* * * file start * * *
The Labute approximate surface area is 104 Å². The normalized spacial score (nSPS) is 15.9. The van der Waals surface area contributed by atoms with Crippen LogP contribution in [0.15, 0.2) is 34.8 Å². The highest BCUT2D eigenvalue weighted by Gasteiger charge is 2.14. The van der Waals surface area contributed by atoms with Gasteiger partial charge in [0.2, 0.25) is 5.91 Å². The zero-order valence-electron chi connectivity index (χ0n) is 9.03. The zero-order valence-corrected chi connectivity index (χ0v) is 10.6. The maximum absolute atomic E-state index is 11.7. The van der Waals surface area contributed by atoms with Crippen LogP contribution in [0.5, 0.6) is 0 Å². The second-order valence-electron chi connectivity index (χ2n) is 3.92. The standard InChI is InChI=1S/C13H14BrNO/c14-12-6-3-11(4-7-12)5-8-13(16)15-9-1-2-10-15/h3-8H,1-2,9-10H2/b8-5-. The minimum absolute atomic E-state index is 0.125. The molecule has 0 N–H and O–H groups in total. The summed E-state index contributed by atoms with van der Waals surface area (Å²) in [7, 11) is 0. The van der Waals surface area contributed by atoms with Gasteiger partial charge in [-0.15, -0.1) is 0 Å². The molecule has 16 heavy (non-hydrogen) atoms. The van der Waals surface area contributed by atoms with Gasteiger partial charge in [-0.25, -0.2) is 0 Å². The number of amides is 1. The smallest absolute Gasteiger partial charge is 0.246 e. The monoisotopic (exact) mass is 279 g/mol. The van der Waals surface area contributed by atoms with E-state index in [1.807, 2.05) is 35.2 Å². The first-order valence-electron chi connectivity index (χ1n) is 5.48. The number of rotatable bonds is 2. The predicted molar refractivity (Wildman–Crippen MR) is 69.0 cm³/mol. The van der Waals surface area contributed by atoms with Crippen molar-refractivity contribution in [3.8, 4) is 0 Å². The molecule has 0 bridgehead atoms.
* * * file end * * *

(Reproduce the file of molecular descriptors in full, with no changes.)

The Labute approximate surface area is 104 Å². The normalized spacial score (nSPS) is 15.9. The van der Waals surface area contributed by atoms with Crippen LogP contribution in [0.15, 0.2) is 34.8 Å². The highest BCUT2D eigenvalue weighted by Gasteiger charge is 2.14. The van der Waals surface area contributed by atoms with Gasteiger partial charge in [0.2, 0.25) is 5.91 Å². The zero-order valence-electron chi connectivity index (χ0n) is 9.03. The zero-order valence-corrected chi connectivity index (χ0v) is 10.6. The maximum absolute atomic E-state index is 11.7. The van der Waals surface area contributed by atoms with Crippen LogP contribution in [0.5, 0.6) is 0 Å². The second-order valence-electron chi connectivity index (χ2n) is 3.92. The standard InChI is InChI=1S/C13H14BrNO/c14-12-6-3-11(4-7-12)5-8-13(16)15-9-1-2-10-15/h3-8H,1-2,9-10H2/b8-5-. The minimum absolute atomic E-state index is 0.125. The molecule has 0 N–H and O–H groups in total. The summed E-state index contributed by atoms with van der Waals surface area (Å²) in [7, 11) is 0. The van der Waals surface area contributed by atoms with Gasteiger partial charge in [-0.15, -0.1) is 0 Å². The molecule has 16 heavy (non-hydrogen) atoms. The van der Waals surface area contributed by atoms with Gasteiger partial charge in [-0.25, -0.2) is 0 Å². The number of amides is 1. The smallest absolute Gasteiger partial charge is 0.246 e. The monoisotopic (exact) mass is 279 g/mol. The van der Waals surface area contributed by atoms with E-state index in [1.807, 2.05) is 35.2 Å². The first-order valence-electron chi connectivity index (χ1n) is 5.48. The number of rotatable bonds is 2. The predicted molar refractivity (Wildman–Crippen MR) is 69.0 cm³/mol. The van der Waals surface area contributed by atoms with Crippen molar-refractivity contribution in [3.8, 4) is 0 Å². The molecule has 0 bridgehead atoms.